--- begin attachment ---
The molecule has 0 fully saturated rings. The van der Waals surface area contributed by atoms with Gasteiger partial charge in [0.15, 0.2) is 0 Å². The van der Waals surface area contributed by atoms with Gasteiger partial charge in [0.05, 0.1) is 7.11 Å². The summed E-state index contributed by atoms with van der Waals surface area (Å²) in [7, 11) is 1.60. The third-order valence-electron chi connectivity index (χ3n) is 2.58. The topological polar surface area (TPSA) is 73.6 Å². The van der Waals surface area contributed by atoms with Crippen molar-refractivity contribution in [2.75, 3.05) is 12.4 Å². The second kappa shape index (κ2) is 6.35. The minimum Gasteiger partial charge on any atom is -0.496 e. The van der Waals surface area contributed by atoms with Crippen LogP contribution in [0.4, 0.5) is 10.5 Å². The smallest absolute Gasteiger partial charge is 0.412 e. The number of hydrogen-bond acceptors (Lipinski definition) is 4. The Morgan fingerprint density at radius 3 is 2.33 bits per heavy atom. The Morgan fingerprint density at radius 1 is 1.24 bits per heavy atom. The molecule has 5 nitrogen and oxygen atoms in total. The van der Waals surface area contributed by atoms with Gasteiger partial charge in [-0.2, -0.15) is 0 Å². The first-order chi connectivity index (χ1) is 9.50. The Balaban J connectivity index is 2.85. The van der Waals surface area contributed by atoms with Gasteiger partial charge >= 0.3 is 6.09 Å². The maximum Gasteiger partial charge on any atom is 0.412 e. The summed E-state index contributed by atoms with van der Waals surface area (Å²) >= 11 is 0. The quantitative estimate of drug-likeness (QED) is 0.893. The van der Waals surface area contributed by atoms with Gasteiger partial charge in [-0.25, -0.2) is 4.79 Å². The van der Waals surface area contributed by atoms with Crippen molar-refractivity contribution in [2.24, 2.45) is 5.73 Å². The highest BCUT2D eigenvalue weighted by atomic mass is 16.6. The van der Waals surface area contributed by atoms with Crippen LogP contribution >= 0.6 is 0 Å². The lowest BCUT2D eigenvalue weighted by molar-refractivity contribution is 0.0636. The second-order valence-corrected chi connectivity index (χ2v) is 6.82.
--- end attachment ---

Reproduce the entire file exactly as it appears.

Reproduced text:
The molecule has 0 fully saturated rings. The van der Waals surface area contributed by atoms with Gasteiger partial charge in [0.15, 0.2) is 0 Å². The van der Waals surface area contributed by atoms with Gasteiger partial charge in [0.05, 0.1) is 7.11 Å². The summed E-state index contributed by atoms with van der Waals surface area (Å²) in [7, 11) is 1.60. The third-order valence-electron chi connectivity index (χ3n) is 2.58. The topological polar surface area (TPSA) is 73.6 Å². The van der Waals surface area contributed by atoms with Crippen molar-refractivity contribution in [2.75, 3.05) is 12.4 Å². The second kappa shape index (κ2) is 6.35. The minimum Gasteiger partial charge on any atom is -0.496 e. The van der Waals surface area contributed by atoms with Crippen LogP contribution in [0.4, 0.5) is 10.5 Å². The smallest absolute Gasteiger partial charge is 0.412 e. The number of hydrogen-bond acceptors (Lipinski definition) is 4. The Morgan fingerprint density at radius 3 is 2.33 bits per heavy atom. The Morgan fingerprint density at radius 1 is 1.24 bits per heavy atom. The molecule has 5 nitrogen and oxygen atoms in total. The van der Waals surface area contributed by atoms with Gasteiger partial charge in [-0.2, -0.15) is 0 Å². The first-order chi connectivity index (χ1) is 9.50. The Balaban J connectivity index is 2.85. The van der Waals surface area contributed by atoms with Gasteiger partial charge >= 0.3 is 6.09 Å². The maximum Gasteiger partial charge on any atom is 0.412 e. The summed E-state index contributed by atoms with van der Waals surface area (Å²) >= 11 is 0. The quantitative estimate of drug-likeness (QED) is 0.893. The van der Waals surface area contributed by atoms with Gasteiger partial charge in [-0.25, -0.2) is 4.79 Å². The van der Waals surface area contributed by atoms with Crippen molar-refractivity contribution in [2.24, 2.45) is 5.73 Å². The highest BCUT2D eigenvalue weighted by atomic mass is 16.6. The van der Waals surface area contributed by atoms with Crippen LogP contribution >= 0.6 is 0 Å². The lowest BCUT2D eigenvalue weighted by molar-refractivity contribution is 0.0636. The second-order valence-corrected chi connectivity index (χ2v) is 6.82.